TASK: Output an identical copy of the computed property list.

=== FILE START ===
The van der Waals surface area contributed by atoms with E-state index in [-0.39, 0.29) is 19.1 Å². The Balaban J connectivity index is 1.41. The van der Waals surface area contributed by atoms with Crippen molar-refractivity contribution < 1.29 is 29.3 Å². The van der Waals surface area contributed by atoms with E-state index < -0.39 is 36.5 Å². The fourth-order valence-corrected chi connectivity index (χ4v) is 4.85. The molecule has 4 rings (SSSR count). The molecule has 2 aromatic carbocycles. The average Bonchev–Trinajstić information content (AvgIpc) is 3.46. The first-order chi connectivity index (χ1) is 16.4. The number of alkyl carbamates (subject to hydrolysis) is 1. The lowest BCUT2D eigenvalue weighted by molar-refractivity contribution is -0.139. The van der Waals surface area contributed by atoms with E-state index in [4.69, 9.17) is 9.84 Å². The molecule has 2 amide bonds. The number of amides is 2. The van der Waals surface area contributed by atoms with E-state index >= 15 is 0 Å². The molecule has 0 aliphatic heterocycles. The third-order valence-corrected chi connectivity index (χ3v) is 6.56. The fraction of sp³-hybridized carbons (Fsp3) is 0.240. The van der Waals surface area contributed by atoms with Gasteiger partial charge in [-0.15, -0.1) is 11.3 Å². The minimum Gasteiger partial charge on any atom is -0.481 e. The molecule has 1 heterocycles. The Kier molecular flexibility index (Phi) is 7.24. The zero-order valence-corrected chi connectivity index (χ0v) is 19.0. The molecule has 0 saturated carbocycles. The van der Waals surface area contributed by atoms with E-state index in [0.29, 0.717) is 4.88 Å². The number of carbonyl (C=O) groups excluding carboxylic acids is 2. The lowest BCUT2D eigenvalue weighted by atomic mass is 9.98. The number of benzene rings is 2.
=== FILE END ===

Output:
The van der Waals surface area contributed by atoms with E-state index in [-0.39, 0.29) is 19.1 Å². The Balaban J connectivity index is 1.41. The van der Waals surface area contributed by atoms with Crippen molar-refractivity contribution < 1.29 is 29.3 Å². The van der Waals surface area contributed by atoms with E-state index < -0.39 is 36.5 Å². The fourth-order valence-corrected chi connectivity index (χ4v) is 4.85. The molecule has 4 rings (SSSR count). The molecule has 2 aromatic carbocycles. The average Bonchev–Trinajstić information content (AvgIpc) is 3.46. The first-order chi connectivity index (χ1) is 16.4. The number of alkyl carbamates (subject to hydrolysis) is 1. The lowest BCUT2D eigenvalue weighted by molar-refractivity contribution is -0.139. The van der Waals surface area contributed by atoms with E-state index in [4.69, 9.17) is 9.84 Å². The molecule has 2 amide bonds. The number of amides is 2. The van der Waals surface area contributed by atoms with E-state index >= 15 is 0 Å². The molecule has 0 aliphatic heterocycles. The third-order valence-corrected chi connectivity index (χ3v) is 6.56. The fraction of sp³-hybridized carbons (Fsp3) is 0.240. The van der Waals surface area contributed by atoms with Gasteiger partial charge in [-0.15, -0.1) is 11.3 Å². The minimum Gasteiger partial charge on any atom is -0.481 e. The molecule has 1 heterocycles. The Kier molecular flexibility index (Phi) is 7.24. The zero-order valence-corrected chi connectivity index (χ0v) is 19.0. The molecule has 0 saturated carbocycles. The van der Waals surface area contributed by atoms with E-state index in [0.29, 0.717) is 4.88 Å². The number of carbonyl (C=O) groups excluding carboxylic acids is 2. The lowest BCUT2D eigenvalue weighted by atomic mass is 9.98. The number of benzene rings is 2.